Handlebar height

For discussions about bikes and equipment.

How are your handlebars positioned in relation to your saddle?

Handlebars lower than saddle
17
35%
Handlebars level with saddle
23
47%
Handlebars higher than saddle
9
18%
 
Total votes: 49

cycle tramp
Posts: 3713
Joined: 5 Aug 2009, 7:22pm

Re: Handlebar height

Post by cycle tramp »

peetee wrote: 2 Apr 2024, 11:06pm The flip side of this is being content to re-wire my brain to discard the 'give it some stick' approach to every ride and instead adopt a 'sit up and enjoy the view' attitude.
My handlebars are now some three inches above my saddle and I've shrunk my cockpit to such an extent that if my handlebars weren't as high as they were, I'd bang my knees when i was turning sharp corners...
This means when I ride my upper body is totally relaxed apart from my trunk muscles... I've not suffered a migraine for three weeks, my posture off the bike has improved....
...critics will say that being stuck in one position will tire out your muscles and you'll get numb... my response to that is, try it... because I found that by keeping my upper body flexible, it responds more naturally to the angle of the road.. when i'm going up hill and into a wind, I lean forward and I can feel my back muscles engaging more, equally with the wind behind me i'm sitting more or less upright, and my body is a sail...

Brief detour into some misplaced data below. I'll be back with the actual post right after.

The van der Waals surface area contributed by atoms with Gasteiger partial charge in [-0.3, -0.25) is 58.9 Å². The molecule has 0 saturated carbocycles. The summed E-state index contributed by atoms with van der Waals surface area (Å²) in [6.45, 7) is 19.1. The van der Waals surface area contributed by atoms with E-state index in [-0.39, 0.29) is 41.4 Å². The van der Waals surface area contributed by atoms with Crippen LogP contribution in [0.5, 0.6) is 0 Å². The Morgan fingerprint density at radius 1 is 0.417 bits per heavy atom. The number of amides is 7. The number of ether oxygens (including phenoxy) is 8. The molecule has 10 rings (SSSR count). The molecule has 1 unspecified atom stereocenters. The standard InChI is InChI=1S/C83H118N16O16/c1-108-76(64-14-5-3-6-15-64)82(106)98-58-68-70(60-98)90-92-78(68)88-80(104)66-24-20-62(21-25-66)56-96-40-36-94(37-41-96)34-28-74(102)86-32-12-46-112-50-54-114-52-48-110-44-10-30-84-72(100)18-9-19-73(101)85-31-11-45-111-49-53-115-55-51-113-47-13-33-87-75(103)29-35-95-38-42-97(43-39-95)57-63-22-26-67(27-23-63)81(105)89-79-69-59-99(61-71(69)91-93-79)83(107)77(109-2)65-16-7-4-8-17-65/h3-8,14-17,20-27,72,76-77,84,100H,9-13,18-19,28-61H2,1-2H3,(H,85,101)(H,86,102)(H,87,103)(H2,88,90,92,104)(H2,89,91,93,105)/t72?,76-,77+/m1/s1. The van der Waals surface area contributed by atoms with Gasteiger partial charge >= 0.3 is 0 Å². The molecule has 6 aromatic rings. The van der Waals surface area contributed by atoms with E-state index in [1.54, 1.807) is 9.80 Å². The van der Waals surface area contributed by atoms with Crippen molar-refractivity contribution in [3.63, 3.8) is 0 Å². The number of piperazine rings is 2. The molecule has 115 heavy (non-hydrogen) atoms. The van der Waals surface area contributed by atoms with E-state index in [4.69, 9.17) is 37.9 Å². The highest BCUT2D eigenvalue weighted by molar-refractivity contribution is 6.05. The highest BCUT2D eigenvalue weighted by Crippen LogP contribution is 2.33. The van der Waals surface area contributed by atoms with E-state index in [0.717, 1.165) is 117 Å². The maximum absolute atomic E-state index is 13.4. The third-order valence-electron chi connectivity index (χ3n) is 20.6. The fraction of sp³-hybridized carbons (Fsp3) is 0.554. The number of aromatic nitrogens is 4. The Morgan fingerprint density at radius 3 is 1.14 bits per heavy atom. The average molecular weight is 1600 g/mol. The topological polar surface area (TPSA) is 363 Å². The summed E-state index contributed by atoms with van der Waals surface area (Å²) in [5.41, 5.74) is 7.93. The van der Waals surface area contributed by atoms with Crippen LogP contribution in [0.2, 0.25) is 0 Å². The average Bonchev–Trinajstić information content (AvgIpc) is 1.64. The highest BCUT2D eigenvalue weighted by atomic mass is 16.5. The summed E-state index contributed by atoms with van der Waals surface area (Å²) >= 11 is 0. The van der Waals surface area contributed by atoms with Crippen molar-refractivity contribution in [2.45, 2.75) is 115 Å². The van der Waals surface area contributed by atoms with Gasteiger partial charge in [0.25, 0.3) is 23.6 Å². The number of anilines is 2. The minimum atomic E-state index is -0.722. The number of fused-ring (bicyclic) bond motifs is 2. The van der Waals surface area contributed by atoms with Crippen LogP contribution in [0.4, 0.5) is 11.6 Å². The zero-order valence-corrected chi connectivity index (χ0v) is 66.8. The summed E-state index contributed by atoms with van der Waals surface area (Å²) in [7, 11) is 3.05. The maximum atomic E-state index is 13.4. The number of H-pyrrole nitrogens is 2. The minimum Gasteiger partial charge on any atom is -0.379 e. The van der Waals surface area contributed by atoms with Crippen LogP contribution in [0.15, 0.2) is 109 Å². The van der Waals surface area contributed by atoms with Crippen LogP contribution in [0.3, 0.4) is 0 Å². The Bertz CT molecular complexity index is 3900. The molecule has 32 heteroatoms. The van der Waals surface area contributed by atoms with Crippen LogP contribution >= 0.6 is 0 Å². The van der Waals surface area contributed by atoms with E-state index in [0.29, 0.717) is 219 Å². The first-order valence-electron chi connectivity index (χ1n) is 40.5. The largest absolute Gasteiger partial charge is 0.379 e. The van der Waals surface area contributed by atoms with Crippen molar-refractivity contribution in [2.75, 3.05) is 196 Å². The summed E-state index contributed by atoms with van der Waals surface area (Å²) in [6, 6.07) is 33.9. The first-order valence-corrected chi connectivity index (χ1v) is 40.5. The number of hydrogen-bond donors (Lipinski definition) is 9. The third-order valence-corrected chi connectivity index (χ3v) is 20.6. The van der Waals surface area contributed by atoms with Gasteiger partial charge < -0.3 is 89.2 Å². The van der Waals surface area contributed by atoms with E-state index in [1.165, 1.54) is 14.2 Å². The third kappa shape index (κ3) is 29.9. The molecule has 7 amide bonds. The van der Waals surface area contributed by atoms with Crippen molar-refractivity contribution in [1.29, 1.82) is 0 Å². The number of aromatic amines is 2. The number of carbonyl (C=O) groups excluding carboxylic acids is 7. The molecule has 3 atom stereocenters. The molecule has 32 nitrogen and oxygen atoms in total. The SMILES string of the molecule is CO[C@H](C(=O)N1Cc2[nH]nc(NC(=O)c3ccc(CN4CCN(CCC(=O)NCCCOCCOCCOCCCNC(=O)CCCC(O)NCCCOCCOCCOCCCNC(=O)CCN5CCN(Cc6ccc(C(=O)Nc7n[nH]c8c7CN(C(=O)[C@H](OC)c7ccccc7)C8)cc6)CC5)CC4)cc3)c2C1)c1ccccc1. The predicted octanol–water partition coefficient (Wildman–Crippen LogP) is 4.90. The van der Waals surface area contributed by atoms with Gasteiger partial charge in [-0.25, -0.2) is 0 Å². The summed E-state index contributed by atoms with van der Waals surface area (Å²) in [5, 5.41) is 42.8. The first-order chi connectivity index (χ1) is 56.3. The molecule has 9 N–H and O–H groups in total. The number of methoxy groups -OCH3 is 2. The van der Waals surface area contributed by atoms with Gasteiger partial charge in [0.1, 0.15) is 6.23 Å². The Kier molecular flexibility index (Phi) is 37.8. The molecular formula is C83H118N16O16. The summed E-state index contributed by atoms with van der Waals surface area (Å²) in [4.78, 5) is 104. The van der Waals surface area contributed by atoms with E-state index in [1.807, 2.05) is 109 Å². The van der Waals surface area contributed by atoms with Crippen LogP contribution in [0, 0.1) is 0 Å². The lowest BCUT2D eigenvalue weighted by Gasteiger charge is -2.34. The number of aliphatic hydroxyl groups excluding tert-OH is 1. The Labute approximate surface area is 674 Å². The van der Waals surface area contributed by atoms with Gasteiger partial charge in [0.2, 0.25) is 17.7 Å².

I wouldn't recommend the position of any sort of timed event nor if you were touring with an itinerary of more than 60 miles per day... however for general riding I'm enjoying the experience more...
...People will point out that the bent over the 'bars position is more efficient and faster.... however in usual traffic conditions, getting stick behind a red light might reduce these gains.
..if you take a train ride, you look out of window at the view, like wise if you took a ferry crossing or boat trip you'll look at the view. If you go for a walk, you look at the view.. cycling? Well, you're not encouraged to do that.. because if you were then suddenly all the performance based goods wouldn't have any meaning..
Just before Christmas I took a ride along a canal, and caught sight of my first ever kingfisher... it still makes me smile.
Obtaing a more comfortable riding position https://www.rivbike.com/blogs/news/how- ... p-bar-bike
Nearholmer
Posts: 4241
Joined: 26 Mar 2022, 7:13am

Re: Handlebar height

Post by Nearholmer »

^^^

What you say about shortening the cockpit if using a very upright stance really resonates with me, as does the knee-bar interface problem.

My seemingly endless experiments in search of a comfortable hand/arm/neck position on flat bars have taken me to a nearly bolt upright stance, using Jones bars, and I now “get” why he designs his bikes with incredibly short top-tubes. The designers of old roadsters and Dutch bikes knew a lot about this, which I’d certainly not got my head around before ….. you have to sort of “unlearn” drop-bar thinking and modern-convention MTB thinking.